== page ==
So I decided to pick my game development hobby back up. It’s been a while, about 15 years. Video games are actually why I started programming. In high school I wanted to make games and during summer break I’d stay up till morning working on them every night. I’ve still got that old code, well most of it. It’s horribly out of date though. So I’ve started re-writing some of my old shared code to target modern APIs. To kick it off I started with something simple, a brick breaker clone. I could have used an existing engine to do this in a fraction of the time, but I’ve always been fascinated with engine development, so I did it from scratch. Here’s a few things I learned along the way.
I was creating a window that covered the screen with override redirect on to do fullscreen. This works, but it’s the “old” way of doing it and I also wanted to toggle fullscreen on the fly. It’s feasible to toggle override redirect and move the window around to cover the screen. This is basically how I’m doing it on windows. But there’s a better way. There is a property named _NET_WM_STATE that contains a list of window states. Setting the list with XChangeProperty to the _NET_WM_STATE_FULLSCREEN atom makes the window fullscreen and removing the property with XDeleteProperty makes the window normal. What’s nice about this approach is the window manager is involved instead of being bypassed. The window manager will pick the right monitor for you and automatically restore the old window position/size when exiting fullscreen.
GTK+ conveniently has a fullscreen mode, which probably uses _NET_WM_STATE. However it won’t make the window fullscreen if it’s not resizable, which makes sense, but I want my window to have a fixed size until it’s fullscreened so I can control the aspect ratio. Simple fix though: just set gtk_window_resizable to true before using gtk_window_fullscreen right? Yes and no, the problem is that resizable doesn’t change immediately so you have to wait for it to sync with the window manager. My solution was to set resizable then set fullscreen and pump the message queue in a loop until fullscreen actually changes. I’d rather use a function that syncs changes with the window manager, but I haven’t found one yet. One problem with this is that the window manager is allowed to ignore the fullscreen request. So I’ll only try for a second before assuming the window manager denied my request. I could possibly wait for the resizable property to change instead of the fullscreen property, but I’m concerned that the property will change before it’s synced with the window manager.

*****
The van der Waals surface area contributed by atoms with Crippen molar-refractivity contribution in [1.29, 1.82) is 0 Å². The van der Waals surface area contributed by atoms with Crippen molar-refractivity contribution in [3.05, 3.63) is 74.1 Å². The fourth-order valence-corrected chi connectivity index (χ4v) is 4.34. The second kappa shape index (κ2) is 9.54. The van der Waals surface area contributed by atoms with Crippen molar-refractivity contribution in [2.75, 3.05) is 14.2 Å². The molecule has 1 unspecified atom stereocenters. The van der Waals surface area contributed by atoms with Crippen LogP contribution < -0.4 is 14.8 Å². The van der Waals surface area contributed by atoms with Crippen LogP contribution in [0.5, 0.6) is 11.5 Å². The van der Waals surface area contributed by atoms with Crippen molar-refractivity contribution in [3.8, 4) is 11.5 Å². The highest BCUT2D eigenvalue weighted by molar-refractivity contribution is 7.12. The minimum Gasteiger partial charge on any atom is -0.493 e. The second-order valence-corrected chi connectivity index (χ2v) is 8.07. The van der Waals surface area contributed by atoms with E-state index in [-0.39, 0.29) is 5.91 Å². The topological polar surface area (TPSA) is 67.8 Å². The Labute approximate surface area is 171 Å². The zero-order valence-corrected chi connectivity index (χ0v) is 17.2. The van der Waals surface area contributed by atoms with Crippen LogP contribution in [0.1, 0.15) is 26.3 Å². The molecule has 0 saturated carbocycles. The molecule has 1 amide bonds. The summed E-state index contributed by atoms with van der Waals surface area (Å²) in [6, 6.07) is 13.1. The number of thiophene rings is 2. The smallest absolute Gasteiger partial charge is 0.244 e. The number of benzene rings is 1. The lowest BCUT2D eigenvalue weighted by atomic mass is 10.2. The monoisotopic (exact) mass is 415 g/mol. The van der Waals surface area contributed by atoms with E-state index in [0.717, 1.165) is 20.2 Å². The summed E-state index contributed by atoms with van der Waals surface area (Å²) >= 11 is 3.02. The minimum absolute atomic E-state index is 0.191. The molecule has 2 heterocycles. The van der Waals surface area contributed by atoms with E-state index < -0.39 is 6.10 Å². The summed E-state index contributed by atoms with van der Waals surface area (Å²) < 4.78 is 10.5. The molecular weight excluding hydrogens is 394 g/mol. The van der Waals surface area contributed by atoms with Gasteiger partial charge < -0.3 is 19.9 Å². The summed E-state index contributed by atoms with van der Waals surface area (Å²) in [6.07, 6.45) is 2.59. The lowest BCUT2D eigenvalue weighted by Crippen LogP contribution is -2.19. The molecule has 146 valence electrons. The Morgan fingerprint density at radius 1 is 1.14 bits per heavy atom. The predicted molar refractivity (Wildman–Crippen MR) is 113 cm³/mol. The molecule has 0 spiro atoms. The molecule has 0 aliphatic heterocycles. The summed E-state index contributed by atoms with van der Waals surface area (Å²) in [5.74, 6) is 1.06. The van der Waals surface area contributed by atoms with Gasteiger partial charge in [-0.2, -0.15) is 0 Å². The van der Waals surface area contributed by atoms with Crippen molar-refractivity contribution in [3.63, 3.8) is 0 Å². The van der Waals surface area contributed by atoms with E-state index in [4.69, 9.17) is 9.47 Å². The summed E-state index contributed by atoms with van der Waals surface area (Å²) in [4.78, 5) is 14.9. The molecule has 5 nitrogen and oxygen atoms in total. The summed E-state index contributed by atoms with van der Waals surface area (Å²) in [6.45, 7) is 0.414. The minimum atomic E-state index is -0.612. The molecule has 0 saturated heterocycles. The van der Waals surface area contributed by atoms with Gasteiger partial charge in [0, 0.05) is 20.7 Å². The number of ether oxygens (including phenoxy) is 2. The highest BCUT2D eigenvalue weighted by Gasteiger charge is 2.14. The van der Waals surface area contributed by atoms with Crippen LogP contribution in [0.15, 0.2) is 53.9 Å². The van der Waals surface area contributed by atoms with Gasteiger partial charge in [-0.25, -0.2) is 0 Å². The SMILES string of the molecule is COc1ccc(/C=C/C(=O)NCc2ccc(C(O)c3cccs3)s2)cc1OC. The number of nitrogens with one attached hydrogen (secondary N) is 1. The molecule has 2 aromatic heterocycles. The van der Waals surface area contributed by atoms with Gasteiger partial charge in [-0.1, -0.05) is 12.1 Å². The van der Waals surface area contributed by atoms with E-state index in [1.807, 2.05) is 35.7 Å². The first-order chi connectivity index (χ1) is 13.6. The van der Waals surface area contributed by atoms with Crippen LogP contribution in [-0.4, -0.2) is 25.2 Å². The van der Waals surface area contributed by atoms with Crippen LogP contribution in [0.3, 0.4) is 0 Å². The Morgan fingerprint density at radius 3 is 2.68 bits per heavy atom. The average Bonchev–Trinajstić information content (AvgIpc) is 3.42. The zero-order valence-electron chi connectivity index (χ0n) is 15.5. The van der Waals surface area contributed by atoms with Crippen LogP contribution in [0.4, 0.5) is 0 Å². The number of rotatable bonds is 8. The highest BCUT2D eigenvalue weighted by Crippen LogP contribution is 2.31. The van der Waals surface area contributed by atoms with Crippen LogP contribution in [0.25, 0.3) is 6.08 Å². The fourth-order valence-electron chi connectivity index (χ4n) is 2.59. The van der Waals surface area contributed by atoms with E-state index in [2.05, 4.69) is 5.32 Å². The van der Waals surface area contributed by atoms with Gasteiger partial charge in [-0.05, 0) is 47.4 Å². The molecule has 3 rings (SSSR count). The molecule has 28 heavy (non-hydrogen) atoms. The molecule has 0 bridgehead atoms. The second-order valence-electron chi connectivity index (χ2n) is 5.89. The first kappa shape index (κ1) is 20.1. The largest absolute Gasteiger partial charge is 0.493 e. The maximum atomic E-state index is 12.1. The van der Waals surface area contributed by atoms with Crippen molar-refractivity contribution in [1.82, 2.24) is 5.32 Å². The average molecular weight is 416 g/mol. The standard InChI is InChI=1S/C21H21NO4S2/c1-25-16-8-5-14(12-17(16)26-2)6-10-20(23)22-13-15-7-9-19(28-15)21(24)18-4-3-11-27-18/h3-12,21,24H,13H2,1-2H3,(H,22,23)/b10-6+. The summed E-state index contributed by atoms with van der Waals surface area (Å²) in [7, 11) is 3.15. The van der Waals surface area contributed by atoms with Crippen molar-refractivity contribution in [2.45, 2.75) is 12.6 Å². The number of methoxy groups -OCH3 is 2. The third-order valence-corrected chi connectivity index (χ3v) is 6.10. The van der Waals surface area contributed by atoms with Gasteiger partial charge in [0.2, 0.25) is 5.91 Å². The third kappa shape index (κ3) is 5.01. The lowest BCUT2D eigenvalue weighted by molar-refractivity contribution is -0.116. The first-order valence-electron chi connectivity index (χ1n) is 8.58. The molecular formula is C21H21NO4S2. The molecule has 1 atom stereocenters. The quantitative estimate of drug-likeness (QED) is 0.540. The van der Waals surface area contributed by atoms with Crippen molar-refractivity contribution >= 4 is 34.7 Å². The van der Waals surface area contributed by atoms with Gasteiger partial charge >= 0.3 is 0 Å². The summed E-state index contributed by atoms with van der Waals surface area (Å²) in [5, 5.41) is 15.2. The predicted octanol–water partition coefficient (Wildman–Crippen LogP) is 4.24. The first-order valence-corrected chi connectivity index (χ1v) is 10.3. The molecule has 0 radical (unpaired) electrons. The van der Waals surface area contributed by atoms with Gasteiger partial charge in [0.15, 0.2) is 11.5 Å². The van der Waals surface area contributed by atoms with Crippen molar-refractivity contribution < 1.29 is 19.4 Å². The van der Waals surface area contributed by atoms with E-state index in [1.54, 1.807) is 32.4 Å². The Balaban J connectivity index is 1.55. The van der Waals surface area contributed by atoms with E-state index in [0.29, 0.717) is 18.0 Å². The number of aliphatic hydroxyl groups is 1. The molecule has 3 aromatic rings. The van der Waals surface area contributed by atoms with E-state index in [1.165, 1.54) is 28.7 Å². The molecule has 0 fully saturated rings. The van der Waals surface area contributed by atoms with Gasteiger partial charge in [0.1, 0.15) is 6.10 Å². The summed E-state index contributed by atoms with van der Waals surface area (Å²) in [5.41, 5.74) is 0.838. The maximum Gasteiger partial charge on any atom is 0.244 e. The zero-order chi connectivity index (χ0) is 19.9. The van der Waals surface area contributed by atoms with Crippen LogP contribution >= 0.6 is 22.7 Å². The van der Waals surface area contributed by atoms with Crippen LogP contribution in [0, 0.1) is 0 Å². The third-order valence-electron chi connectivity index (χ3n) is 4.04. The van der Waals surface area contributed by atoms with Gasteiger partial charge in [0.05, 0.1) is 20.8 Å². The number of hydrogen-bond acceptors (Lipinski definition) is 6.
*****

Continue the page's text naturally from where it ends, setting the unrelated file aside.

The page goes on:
DMG “Installer” and .DS_Store
Dmgs (Disk Images) are a pretty great way to redistribute Macos applications. Users just have to drag and drop the application bundle, no installer necessary. The dmg has a link to the applications folder so it’s easy to copy and it even has a nice background image. There are plenty of guides online for how to create a dmg file manually, but I wanted to create one from a script. No problem, I’ll use hdiutil to create a dmg from a folder. But that alone doesn’t work, the background doesn’t show up. Why doesn’t this work? I don’t know what kind of black magic goes on in .DS_Store files, but the background image is apparently not just a relative path to the file. You have to create a writable dmg file, create your template .DS_Store file with the dmg mounted, and copy it to your staging area. Trying to create the .DS_Store file in your staging area won’t work. The dmg guides tell you to do this of course, but not why, so unless you know about the .DS_Store magic you may assume, as I did, that any old .DS_Store file will do. Ultimately I manually created a template .DS_Store file and put it in source control so I could create the dmg file from a script with this template file.
Dynamic Library Symbol Visibility in Macos
The symbol visibility for libraries is hidden by default on Macos, more specifically that’s the clang default in XCode. This is great actually, since it means you don’t pollute your executable with symbols from your libraries. But it’s not what I was expecting fresh from the Linux port, which defaults to visible. Setting the visibility to default actually makes it visible, so the default visibility on Macos is not “default”. I didn’t catch this right away because the Debug build worked fine, and if it worked then what madness is it that the Release build doesn’t work. Well the debug build has testability on by default, which apparently also affects symbol visibility (so test code can access “internal” functions I assume). I flipped this option and my Release build started working. In the future I’ll probably set the visibility attribute in gcc/clang similar to how I use declspec dllexport/dllimport in msvc.
And now a screenshot:
Thrilling, absolutely thrilling.